Sifting A Biomarker From The Chaff | Chemical & Engineering News
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Web Date: June 15, 2011

Sifting A Biomarker From The Chaff

Biomarkers: Researchers separate and detect a controversial potential biomarker for cancer
Department: Science & Technology
News Channels: Analytical SCENE
Keywords: biomarker, sarcosine, mass spectrometry, prostate cancer

As researchers identify potential biomarkers for disease, they need assays that accurately differentiate them from other biological molecules. A new study describes a method for separating a possible cancer biomarker from similar compounds and for reliably detecting it in urine and serum (Anal. Chem., DOI: 10.1021/ac201003r). The method provides a valuable tool for determining whether this biomarker predicts prostate cancer risk or disease prognosis, the researchers say.

In 2009, a Nature study pointed to urine levels of sarcosine, or N-methyl glycine, as a hallmark of advancing prostate cancer (DOI: 10.1038/nature07762). However, other small studies have since questioned sarcosine’s value as a biomarker. Analytical chemist Stephen Fox, epidemiologist Tamra Meyer, and their colleagues at the National Cancer Institute wanted to understand the reason behind this conflicting data. They wondered whether the assays the various papers had used might have measured a mixture of sarcosine and its structural isomers, the common biomolecules α- and β-alanine.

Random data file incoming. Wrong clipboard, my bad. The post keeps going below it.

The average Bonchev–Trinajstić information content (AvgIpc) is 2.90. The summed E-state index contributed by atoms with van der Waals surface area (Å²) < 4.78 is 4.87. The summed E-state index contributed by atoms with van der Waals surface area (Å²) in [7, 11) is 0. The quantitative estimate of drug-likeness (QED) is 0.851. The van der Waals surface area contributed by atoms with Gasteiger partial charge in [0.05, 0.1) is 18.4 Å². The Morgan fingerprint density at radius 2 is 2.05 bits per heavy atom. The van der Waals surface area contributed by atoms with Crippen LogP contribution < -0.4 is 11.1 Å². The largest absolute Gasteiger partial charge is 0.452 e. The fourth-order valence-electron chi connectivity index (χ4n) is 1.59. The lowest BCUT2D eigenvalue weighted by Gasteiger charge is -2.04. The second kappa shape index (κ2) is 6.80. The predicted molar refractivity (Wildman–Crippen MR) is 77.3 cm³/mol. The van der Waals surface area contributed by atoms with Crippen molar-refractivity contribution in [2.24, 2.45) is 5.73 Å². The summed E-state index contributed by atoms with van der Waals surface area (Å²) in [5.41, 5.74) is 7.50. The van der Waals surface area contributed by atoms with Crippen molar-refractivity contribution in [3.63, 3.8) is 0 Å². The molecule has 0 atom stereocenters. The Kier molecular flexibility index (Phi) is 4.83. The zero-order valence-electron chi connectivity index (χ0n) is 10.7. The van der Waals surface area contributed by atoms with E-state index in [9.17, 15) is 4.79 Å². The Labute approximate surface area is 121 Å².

To separate sarcosine from the two forms of alanine, the researchers modified a mixture of the compounds using the reagent dansyl chloride. Once they had done so, the researchers could easily separate the three compounds using reverse phase chromatography. By comparison, the researchers demonstrated that the reverse-phase conditions used in a previous study did not separate sarcosine from alanine (Anal. Chem., DOI: 10.1021/ac1019914). Using mass spectrometry, the researchers then determined the amount of sarcosine in urine and serum samples from a few dozen healthy individuals. The method could detect 5 ng of sarcosine per milliliter of serum -- well below the natural levels they measured in the samples, which were typically greater than 50 ng/mL.

The study highlights an underappreciated problem that plagues the search for biomarkers, says Daniel Liebler of the Vanderbilt University School of Medicine: “There are contaminants that could really interfere with assays.”

Liebler praises the careful method development in this study. This initial work can’t reveal whether sarcosine will prove useful as a prostate cancer biomarker, he points out. However, he says, it provides a technique that any analytical laboratory can use for larger studies that could tease out sarcosine’s true biological role.

The team at the National Cancer Institute is already doing so. It is comparing serum sarcosine levels in more than 1,000 men who have prostate cancer with the levels of men who don’t, Meyer says.

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